Bernie Madoff, the Wall Street financier serving 150 years in prison for fleecing victims out of an estimated $50 billion, says banks and financial institutions were willfully blind to his dishonesty.

"They had to know," Madoff said in his first interviews for publication since his 2008 arrest.

"But the attitude was sort of, 'If you're doing something wrong, we don't want to know'."

He did not name any institutions in his series of interviews with The New York Times but said banks and hedge funds "were complicit in one form or another." They failed to scrutinize the discrepancies between his regulatory filings and other information, he said.

Madoff, now 72, spoke to the newspaper via email and during a private two-hour interview at Butner Federal Correctional Complex in Butner, North Carolina, where he's serving a 150-year sentence. The reporter who conducted the interviews, Diana B. Henriques, is writing a book about the Madoff scandal.

His wife Ruth, who kept the books, has denied any knowledge of the scheme. And Madoff, in the interview, continued to protect his family, saying they were unaware of his crimes until the very end.

Reporter Henriques described Madoff as looking "noticeably slimmer" and "frail and a bit agitated."

The disgraced financier spends his days in a 12-foot-square cell ... with a roommate.

No reporter had seen him since he entered the prison in July, 2009 in shackles and a blue jump suit.

In his exchanges with Henriques, Madoff touched on subjects including the effect of his crimes on his family, his son Mark Madoff's suicide on Dec. 11 and the effort to recover money for his victims.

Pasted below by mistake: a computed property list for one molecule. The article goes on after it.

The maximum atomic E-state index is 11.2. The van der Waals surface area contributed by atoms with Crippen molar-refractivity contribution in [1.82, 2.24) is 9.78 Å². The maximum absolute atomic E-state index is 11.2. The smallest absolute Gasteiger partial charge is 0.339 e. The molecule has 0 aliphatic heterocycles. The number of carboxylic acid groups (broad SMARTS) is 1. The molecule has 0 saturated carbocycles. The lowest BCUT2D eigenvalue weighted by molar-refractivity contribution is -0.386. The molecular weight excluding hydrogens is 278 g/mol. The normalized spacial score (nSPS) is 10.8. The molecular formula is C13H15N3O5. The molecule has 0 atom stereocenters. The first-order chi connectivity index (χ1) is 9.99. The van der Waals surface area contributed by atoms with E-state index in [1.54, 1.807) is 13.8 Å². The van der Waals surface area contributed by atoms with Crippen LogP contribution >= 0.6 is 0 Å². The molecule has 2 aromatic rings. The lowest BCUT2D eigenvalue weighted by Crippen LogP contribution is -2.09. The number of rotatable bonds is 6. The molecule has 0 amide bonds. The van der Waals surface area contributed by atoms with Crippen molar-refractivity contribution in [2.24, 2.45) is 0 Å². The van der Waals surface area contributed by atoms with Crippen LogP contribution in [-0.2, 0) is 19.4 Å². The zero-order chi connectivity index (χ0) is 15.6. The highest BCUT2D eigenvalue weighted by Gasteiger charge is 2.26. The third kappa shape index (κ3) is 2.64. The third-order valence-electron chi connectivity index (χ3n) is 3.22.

A court-appointed trustee seeking to recover money on behalf of Madoff's victims filed a lawsuit this month against his primary banker, JPMorgan Chase, alleging the bank had suspected something wrong in his operation for years. The bank has denied any wrongdoing.

Madoff also said he had given the legal team of trustee Irving Picard "information I knew would be instrumental in recovering assets from those people complicit in the mess I put myself into."

Picard said Wednesday through a spokeswoman that he will have no comment on the Times story. The Times said also that Picard declined to comment for its story.

About $10 billion has been recovered through asset sales and settlements.

Madoff also spoke to the Times about another defendant of a civil lawsuit brought by Picard's team: the Wilpon family, owner of the New York Mets. He said Fred Wilpon and his brother-in-law Saul Katz "knew nothing."

While the Wilpons' claim they were victims who lost money in the Madoff swindle, Picard says they withdrew more than they put in and should have heeded warnings that Madoff's claimed profits were too good to be true.

Picard is seeking at least US$300 million from the Wilpons, team president and brother-in-law Saul Katz and related Sterling Equities entities.

The Wilpons have said they might sell up to 25 per cent of the franchise due to the Picard lawsuit.

On Wednesday, Jeff Wilpons, in an interview at the team's spring training complex in Florida said: "We're not selling controlling interest in the team. It's not on the table."

In his interview with the NY Times, Madoff, touching on the subject of his devastated family, said that he was unhappy with the media coverage of his son's death, calling it "disgraceful." He says he asked for permission to attend the funeral, but was refused.

Mark Madoff, 46, hanged himself with a dog leash in his Manhattan apartment on the second anniversary of his father's arrest. He left behind a wife and four children, ages 2 to 18.

At the time of his suicide, federal investigators had been trying to determine if he, his brother and an uncle participated in or knew about the fraud. The relatives, who held management positions at the family investment firm, denied any wrongdoing.